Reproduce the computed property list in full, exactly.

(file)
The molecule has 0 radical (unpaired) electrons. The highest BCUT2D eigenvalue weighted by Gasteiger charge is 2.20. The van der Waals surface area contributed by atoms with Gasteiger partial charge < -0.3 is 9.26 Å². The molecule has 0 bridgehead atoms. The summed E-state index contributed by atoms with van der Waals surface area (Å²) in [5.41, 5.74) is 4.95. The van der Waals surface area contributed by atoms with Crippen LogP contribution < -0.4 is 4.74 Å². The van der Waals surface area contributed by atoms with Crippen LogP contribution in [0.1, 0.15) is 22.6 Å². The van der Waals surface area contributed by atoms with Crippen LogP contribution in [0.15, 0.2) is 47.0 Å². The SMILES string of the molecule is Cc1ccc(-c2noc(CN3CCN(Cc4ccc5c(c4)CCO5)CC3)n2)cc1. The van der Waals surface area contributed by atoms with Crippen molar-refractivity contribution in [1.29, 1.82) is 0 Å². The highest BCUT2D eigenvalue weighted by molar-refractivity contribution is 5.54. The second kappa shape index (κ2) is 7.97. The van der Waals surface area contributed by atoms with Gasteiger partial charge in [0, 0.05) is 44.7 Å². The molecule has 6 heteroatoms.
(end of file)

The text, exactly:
The molecule has 0 radical (unpaired) electrons. The highest BCUT2D eigenvalue weighted by Gasteiger charge is 2.20. The van der Waals surface area contributed by atoms with Gasteiger partial charge < -0.3 is 9.26 Å². The molecule has 0 bridgehead atoms. The summed E-state index contributed by atoms with van der Waals surface area (Å²) in [5.41, 5.74) is 4.95. The van der Waals surface area contributed by atoms with Crippen LogP contribution < -0.4 is 4.74 Å². The van der Waals surface area contributed by atoms with Crippen LogP contribution in [0.1, 0.15) is 22.6 Å². The van der Waals surface area contributed by atoms with Crippen LogP contribution in [0.15, 0.2) is 47.0 Å². The SMILES string of the molecule is Cc1ccc(-c2noc(CN3CCN(Cc4ccc5c(c4)CCO5)CC3)n2)cc1. The van der Waals surface area contributed by atoms with Crippen molar-refractivity contribution in [1.29, 1.82) is 0 Å². The highest BCUT2D eigenvalue weighted by molar-refractivity contribution is 5.54. The second kappa shape index (κ2) is 7.97. The van der Waals surface area contributed by atoms with Gasteiger partial charge in [0, 0.05) is 44.7 Å². The molecule has 6 heteroatoms.